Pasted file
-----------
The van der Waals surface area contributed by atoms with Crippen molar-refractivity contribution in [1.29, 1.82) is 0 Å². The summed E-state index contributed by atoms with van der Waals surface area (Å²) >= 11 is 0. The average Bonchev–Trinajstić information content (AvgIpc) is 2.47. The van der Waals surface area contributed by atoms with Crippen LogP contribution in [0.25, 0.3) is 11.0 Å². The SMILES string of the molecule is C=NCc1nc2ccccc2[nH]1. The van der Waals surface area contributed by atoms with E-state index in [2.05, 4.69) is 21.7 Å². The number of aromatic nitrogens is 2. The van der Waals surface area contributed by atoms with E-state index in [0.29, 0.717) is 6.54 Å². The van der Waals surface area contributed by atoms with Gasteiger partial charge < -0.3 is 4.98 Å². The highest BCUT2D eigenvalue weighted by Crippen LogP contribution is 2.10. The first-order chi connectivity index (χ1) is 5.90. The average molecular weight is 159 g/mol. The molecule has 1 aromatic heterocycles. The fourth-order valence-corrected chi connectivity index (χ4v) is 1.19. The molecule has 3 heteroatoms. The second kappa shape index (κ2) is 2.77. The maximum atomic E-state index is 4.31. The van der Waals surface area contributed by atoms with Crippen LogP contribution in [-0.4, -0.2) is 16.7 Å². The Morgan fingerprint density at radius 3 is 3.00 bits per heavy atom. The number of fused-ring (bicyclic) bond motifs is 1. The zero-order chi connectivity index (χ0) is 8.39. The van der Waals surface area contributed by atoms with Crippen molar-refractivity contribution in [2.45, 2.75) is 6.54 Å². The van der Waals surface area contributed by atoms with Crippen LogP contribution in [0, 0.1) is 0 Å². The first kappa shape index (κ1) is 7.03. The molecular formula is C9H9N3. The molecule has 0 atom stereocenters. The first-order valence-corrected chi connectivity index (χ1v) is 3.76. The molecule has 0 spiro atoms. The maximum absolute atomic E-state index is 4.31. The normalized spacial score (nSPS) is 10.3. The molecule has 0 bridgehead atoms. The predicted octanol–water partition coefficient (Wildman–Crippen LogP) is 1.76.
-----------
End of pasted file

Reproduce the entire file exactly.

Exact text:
The van der Waals surface area contributed by atoms with Crippen molar-refractivity contribution in [1.29, 1.82) is 0 Å². The summed E-state index contributed by atoms with van der Waals surface area (Å²) >= 11 is 0. The average Bonchev–Trinajstić information content (AvgIpc) is 2.47. The van der Waals surface area contributed by atoms with Crippen LogP contribution in [0.25, 0.3) is 11.0 Å². The SMILES string of the molecule is C=NCc1nc2ccccc2[nH]1. The van der Waals surface area contributed by atoms with E-state index in [2.05, 4.69) is 21.7 Å². The number of aromatic nitrogens is 2. The van der Waals surface area contributed by atoms with E-state index in [0.29, 0.717) is 6.54 Å². The van der Waals surface area contributed by atoms with Gasteiger partial charge < -0.3 is 4.98 Å². The highest BCUT2D eigenvalue weighted by Crippen LogP contribution is 2.10. The first-order chi connectivity index (χ1) is 5.90. The average molecular weight is 159 g/mol. The molecule has 1 aromatic heterocycles. The fourth-order valence-corrected chi connectivity index (χ4v) is 1.19. The molecule has 3 heteroatoms. The second kappa shape index (κ2) is 2.77. The maximum atomic E-state index is 4.31. The van der Waals surface area contributed by atoms with Crippen LogP contribution in [-0.4, -0.2) is 16.7 Å². The Morgan fingerprint density at radius 3 is 3.00 bits per heavy atom. The number of fused-ring (bicyclic) bond motifs is 1. The zero-order chi connectivity index (χ0) is 8.39. The van der Waals surface area contributed by atoms with Crippen molar-refractivity contribution in [2.45, 2.75) is 6.54 Å². The van der Waals surface area contributed by atoms with Crippen LogP contribution in [0, 0.1) is 0 Å². The first kappa shape index (κ1) is 7.03. The molecular formula is C9H9N3. The molecule has 0 atom stereocenters. The first-order valence-corrected chi connectivity index (χ1v) is 3.76. The molecule has 0 spiro atoms. The maximum absolute atomic E-state index is 4.31. The normalized spacial score (nSPS) is 10.3. The molecule has 0 bridgehead atoms. The predicted octanol–water partition coefficient (Wildman–Crippen LogP) is 1.76.